This week I tested the 2005 Cadillac STS 4-Door Sedan. If it weren’t for the fierce competition with everyone launching several new and exciting products, Cadillac could be said to be a leader in the market. But it is hard to determine who is leading and who is following. Surely Cadillac is on the cutting edge and as daring as they have ever been.
American carmakers are back. GM and Chrysler in particular seem to have put the past behind them and are moving quickly to capture the hearts and minds of consumers. Ford has been less exciting.
I particularly enjoy driving the CTS from Cadillac, and although this STS is similar in look, the more sporty CTS is my choice, for me. Some feel the sedan is too bland and could easily be mistaken for a Ford or other lesser luxury car. I don’t subscribe to that criticism and feel the overall look and feel, beyond the external view only, is that it is unmistakably a Cadillac.
Friend Merkel feels American cars break when foreign cars like the Toyota and Honda products don’t. Ok, Merkel is not far from the truth, but it is unclear whether the difference is worth the price gap. Merkel’s engineering experience explains the difference as in the overall philosophy of competing carmakers. For example, the Japanese engineer components so that at the point of breaking, they add to its durability and American car makers reduce durability until the component breaks and that’s the finished product. Thus Merkel’s contends that’s why American cars break when Japanese cars do not. Interesting theory Merkel, or is it still true today rather than when he was a design engineer for Chrysler. I’d be happy to hear from American carmakers to refute that claim.
My contention is that American cars are the best buy today when considering “Overall” performance for the money.
Assembly – Lansing, MI, USA
Class: – Midsize
Cars: – CTS, De Ville, Escalade, Seville, SRX, STS and XLR.
Handling & Performance:
Solid feel and this V6 delivered all the power I needed in every situation, but then I didn’t try to climb Pikes Peak. This is a front engine, rear wheel drive train.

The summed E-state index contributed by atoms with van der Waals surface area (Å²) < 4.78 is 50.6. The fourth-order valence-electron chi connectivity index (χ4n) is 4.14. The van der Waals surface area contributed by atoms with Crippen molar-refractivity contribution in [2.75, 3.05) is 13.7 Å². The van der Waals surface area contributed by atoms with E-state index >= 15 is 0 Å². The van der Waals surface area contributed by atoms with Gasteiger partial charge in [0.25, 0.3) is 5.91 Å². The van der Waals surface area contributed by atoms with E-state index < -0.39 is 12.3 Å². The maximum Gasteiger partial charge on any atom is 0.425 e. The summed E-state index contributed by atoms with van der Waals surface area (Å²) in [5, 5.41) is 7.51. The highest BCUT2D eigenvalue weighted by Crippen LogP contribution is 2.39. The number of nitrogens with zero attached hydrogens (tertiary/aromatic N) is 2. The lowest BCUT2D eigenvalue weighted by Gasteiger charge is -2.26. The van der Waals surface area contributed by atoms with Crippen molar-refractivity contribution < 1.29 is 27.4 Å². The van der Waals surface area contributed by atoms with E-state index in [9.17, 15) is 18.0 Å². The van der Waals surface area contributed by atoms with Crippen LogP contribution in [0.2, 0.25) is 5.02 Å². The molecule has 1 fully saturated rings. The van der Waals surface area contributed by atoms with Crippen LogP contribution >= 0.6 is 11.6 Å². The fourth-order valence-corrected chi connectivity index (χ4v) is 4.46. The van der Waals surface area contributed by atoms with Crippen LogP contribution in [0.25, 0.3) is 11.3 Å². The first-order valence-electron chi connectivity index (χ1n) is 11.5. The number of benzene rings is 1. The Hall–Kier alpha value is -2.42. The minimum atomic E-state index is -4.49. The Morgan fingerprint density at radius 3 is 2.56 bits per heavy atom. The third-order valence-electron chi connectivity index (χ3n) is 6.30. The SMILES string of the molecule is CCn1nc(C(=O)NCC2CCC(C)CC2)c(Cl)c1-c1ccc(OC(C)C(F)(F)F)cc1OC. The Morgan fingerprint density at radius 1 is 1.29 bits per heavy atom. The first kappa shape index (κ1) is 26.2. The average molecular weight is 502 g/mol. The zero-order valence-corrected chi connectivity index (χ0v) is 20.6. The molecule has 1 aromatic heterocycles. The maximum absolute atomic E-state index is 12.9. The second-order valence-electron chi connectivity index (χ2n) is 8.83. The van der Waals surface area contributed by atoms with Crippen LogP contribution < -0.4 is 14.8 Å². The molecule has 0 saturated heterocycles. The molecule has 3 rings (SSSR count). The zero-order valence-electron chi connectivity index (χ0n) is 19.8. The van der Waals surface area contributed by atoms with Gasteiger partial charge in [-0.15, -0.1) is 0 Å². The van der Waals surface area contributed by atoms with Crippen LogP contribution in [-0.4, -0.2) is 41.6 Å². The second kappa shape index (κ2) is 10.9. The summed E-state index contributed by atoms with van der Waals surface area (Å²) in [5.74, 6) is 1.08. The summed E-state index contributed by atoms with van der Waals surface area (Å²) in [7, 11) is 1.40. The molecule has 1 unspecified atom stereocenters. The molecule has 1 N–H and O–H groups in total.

Cadillac. Futuristic and bold. I like that and apparently lots of others do too.
Fit and Finish:
Not bad for a Luxury Car.
Very complete, but if you want to beef up the features the Luxury performance package is optional for about $8,600. It includes multi driver memory settings, power lumbar, heated and vented front seats, heated rear outboard seats, heated wood steering wheel, Eucalyptus wood trim, studio surround sound with 6-in dash CD changer, advanced DVD navigation system, XM satellite radio 120 channels, rain sense wipers, auto dimming rear view mirror, tire pressure monitor, express open/close sunroof, rear spoiler and limited slip differential. All of the preceding is not really essential in my opinion.
Well, I gotta tell you, the pick of the litter for me would be Volvo S60, Acura TL and Cadillac STS in that order. And that ain’t scientific, but based on the general feel of driving all of them.
Cadillac STS $40-50,000, BMW 5 Series $40-58,000, Saab 9-5 $35-40,000, Jaguar S-type $44-62,000, Infiniti M45 $43,000, Chrysler 300 $23-34,000, Mercedes Benz E Class $49-74,000, Lincoln LS $32-43,000, Volvo S60 $27-37,000, Lexus GS $39-48,000, Acura TL $33-35,000, Audi A6 $41-51,000.
Cadillac world-class image, comfortable cruiser, solid, fast, good fuel economy for a luxury sports sedan.
Arguable higher maintenance cost over Japanese competitors.
3.6 liter 255 horsepower V6 engine, 5-speed auto trans, traction control, 16 inch power assist ABS disc brakes with stability control, 17 inch aluminum wheels, leather, 8-way power seats, aluminum trim, climate control, power tilt and telescopic steering wheel, cruise control, remote start, 8 speaker Bose audio system with CD player, power widows, keyless entry, dual front and side air bags and side curtain air bags, OnsStar system, ultrasonic rear sensors, theft deterrent system, power door locks, auto dim mirrors with compass and fog lights.
17 City and 24 Highway MPG.